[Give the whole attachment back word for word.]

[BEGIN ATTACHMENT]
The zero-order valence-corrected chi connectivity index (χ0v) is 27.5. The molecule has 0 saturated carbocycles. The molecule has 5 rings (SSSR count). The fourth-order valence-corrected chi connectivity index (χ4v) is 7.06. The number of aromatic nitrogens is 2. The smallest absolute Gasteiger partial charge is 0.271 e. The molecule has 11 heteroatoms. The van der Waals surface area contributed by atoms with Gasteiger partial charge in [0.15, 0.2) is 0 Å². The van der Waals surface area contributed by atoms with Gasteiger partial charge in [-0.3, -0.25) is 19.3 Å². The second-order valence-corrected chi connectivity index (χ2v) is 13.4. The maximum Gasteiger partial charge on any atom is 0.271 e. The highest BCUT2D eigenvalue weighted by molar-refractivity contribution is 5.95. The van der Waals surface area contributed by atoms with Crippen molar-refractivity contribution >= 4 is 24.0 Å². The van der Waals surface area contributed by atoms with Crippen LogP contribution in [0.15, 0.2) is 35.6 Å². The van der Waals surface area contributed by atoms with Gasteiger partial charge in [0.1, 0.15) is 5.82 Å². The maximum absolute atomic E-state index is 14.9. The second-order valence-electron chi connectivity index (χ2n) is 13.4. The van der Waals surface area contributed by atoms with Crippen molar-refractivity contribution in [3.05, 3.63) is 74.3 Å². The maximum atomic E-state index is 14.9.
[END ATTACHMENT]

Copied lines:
The zero-order valence-corrected chi connectivity index (χ0v) is 27.5. The molecule has 0 saturated carbocycles. The molecule has 5 rings (SSSR count). The fourth-order valence-corrected chi connectivity index (χ4v) is 7.06. The number of aromatic nitrogens is 2. The smallest absolute Gasteiger partial charge is 0.271 e. The molecule has 11 heteroatoms. The van der Waals surface area contributed by atoms with Gasteiger partial charge in [0.15, 0.2) is 0 Å². The van der Waals surface area contributed by atoms with Gasteiger partial charge in [-0.3, -0.25) is 19.3 Å². The second-order valence-corrected chi connectivity index (χ2v) is 13.4. The maximum Gasteiger partial charge on any atom is 0.271 e. The highest BCUT2D eigenvalue weighted by molar-refractivity contribution is 5.95. The van der Waals surface area contributed by atoms with Crippen molar-refractivity contribution >= 4 is 24.0 Å². The van der Waals surface area contributed by atoms with Crippen LogP contribution in [0.15, 0.2) is 35.6 Å². The van der Waals surface area contributed by atoms with Gasteiger partial charge in [0.1, 0.15) is 5.82 Å². The maximum absolute atomic E-state index is 14.9. The second-order valence-electron chi connectivity index (χ2n) is 13.4. The van der Waals surface area contributed by atoms with Crippen molar-refractivity contribution in [3.05, 3.63) is 74.3 Å². The maximum atomic E-state index is 14.9.